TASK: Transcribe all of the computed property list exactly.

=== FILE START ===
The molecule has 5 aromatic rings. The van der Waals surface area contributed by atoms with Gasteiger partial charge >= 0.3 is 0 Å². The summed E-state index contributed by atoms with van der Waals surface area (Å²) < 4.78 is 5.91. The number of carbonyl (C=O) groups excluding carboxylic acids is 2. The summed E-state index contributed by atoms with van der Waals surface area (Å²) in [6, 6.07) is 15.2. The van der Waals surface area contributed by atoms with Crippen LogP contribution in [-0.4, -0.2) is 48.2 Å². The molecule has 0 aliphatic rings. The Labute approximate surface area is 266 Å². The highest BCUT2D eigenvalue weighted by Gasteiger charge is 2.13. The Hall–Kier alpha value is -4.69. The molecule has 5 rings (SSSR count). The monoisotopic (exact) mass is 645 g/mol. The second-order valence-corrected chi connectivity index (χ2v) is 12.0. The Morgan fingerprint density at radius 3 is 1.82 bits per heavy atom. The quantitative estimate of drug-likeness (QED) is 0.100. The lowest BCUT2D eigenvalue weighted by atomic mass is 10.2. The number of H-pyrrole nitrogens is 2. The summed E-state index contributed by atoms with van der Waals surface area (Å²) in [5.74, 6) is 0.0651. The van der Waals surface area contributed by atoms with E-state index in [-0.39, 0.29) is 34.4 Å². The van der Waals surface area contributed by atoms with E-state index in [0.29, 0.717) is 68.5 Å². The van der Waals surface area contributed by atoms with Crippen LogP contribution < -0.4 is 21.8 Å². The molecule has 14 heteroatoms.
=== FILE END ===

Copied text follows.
The molecule has 5 aromatic rings. The van der Waals surface area contributed by atoms with Gasteiger partial charge >= 0.3 is 0 Å². The summed E-state index contributed by atoms with van der Waals surface area (Å²) < 4.78 is 5.91. The number of carbonyl (C=O) groups excluding carboxylic acids is 2. The summed E-state index contributed by atoms with van der Waals surface area (Å²) in [6, 6.07) is 15.2. The van der Waals surface area contributed by atoms with Crippen LogP contribution in [-0.4, -0.2) is 48.2 Å². The molecule has 0 aliphatic rings. The Labute approximate surface area is 266 Å². The highest BCUT2D eigenvalue weighted by Gasteiger charge is 2.13. The Hall–Kier alpha value is -4.69. The molecule has 5 rings (SSSR count). The monoisotopic (exact) mass is 645 g/mol. The second-order valence-corrected chi connectivity index (χ2v) is 12.0. The Morgan fingerprint density at radius 3 is 1.82 bits per heavy atom. The quantitative estimate of drug-likeness (QED) is 0.100. The lowest BCUT2D eigenvalue weighted by atomic mass is 10.2. The number of H-pyrrole nitrogens is 2. The summed E-state index contributed by atoms with van der Waals surface area (Å²) in [5.74, 6) is 0.0651. The van der Waals surface area contributed by atoms with E-state index in [-0.39, 0.29) is 34.4 Å². The van der Waals surface area contributed by atoms with E-state index in [0.29, 0.717) is 68.5 Å². The van der Waals surface area contributed by atoms with Crippen LogP contribution < -0.4 is 21.8 Å². The molecule has 14 heteroatoms.